Continuity challenge: Making continuity Agile

Business continuity is notoriously under-tested. Almost every organization has a plan and almost nobody runs regular tests.

This became abundantly clear during the rapid forced transition to company-wide work from home so many organizations experienced in mid-March. The goal for many business continuity plans is to be up and running within hours -- and within 24 hours at most. Unfortunately, a more common experience during the COVID-19 adjustment was a transition that took seven to 10 days of working long hours and weekends to get everyone up to speed and working productively.

This was a significant wakeup call for many organizations. In the IT community, it sparked conversations about how to treat business continuity more like other development functions, with an implementation model similar to DevOps or continuous integration/continuous delivery.

One solution that's quickly gaining some traction: designed intermittent outages, team by team, every few weeks. By doing this, everyone within an organization gets used to what an outage looks like, how to operate during nonideal conditions, how to work under stress and how to cope with the sudden uncertainty. Triggering regular scheduled outages forces teams to find alternative ways of doing things and to become comfortable in addressing sudden changes to business conditions.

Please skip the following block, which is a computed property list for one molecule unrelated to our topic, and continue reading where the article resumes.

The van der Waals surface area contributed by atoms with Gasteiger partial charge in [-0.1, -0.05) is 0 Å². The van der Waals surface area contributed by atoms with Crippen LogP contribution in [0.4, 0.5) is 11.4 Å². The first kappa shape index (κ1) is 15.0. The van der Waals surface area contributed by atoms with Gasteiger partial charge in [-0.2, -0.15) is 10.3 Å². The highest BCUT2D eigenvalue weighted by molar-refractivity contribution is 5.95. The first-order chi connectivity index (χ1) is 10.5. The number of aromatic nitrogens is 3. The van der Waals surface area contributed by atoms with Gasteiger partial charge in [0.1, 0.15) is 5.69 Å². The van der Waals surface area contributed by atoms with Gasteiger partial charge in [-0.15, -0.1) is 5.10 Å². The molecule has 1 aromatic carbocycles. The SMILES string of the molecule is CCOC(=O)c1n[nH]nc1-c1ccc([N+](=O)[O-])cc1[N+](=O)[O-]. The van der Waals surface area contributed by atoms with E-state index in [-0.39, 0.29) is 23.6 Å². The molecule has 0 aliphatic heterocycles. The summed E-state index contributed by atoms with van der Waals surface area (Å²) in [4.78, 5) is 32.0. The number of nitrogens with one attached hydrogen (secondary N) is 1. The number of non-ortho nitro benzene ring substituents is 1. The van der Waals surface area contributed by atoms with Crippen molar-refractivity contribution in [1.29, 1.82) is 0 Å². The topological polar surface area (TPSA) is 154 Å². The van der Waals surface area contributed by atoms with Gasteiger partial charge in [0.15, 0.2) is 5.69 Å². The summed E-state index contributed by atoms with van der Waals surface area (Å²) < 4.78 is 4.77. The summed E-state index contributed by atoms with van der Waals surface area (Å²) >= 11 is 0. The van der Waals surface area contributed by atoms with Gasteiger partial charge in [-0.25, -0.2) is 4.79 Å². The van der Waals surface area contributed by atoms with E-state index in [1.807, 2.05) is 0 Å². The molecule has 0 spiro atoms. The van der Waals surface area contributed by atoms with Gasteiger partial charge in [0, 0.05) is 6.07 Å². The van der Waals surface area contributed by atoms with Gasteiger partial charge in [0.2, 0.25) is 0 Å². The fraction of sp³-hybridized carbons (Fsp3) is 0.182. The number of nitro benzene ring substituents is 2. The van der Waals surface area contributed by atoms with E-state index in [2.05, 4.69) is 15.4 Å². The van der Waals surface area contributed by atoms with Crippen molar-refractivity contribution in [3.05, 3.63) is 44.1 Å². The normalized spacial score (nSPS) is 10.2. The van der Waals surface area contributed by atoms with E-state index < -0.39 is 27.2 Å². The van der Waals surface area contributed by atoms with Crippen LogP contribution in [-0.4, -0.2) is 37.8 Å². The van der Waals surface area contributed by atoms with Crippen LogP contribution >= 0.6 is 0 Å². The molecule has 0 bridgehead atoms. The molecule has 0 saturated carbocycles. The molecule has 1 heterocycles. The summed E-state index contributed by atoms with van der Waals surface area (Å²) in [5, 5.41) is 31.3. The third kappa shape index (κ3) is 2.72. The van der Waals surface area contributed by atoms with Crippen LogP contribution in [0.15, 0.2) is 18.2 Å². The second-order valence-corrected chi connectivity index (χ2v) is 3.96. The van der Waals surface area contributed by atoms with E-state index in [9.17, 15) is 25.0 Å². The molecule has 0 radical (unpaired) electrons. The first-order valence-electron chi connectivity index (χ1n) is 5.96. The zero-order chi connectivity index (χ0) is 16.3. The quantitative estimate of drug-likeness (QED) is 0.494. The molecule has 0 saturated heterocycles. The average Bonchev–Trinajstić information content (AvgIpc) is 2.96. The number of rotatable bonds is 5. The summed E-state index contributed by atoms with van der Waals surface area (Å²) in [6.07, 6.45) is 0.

This model can also reveal any nonessential processes, workflows and functions still operating within an organization, in a way that a full outage often cannot due to the panic and stress it brings.

Here's how: If taking a function or process offline doesn't disrupt the organization, this is a good indicator that there is an opportunity to optimize this process. At a minimum, you will have a solid understanding of which processes and systems are truly critical to your business. You can then prioritize administration and response accordingly so that limited resources can administer support to the most critical areas of the business first.

The three key takeaways in thinking about Agile continuity are:

  1. Stage outages in a way that forces teams to develop strategies for working under less-than-ideal circumstances.
  2. Use these tests to identify any areas of the organization that aren't mission-critical and can receive secondary support.
  3. Strengthen the organization by eliminating unnecessary workflows and retraining staff to contribute to more profitable operations.

The continuous future of business continuity

COVID-19 has had a far-reaching impact on the economy in the short term. It will also have an impact for years to come.

One major opportunity it presents for IT leaders is the chance to rethink business continuity models so that they operate as living, breathing parts of an organization and add value by making organizations leaner, stronger and more resilient.

About the author
Tom Kiblin is the vice president of Managed Services at ServerCentral Turing Group (SCTG). SCTG offers cloud-native software development, AWS consulting, cloud infrastructure and global datacenter services.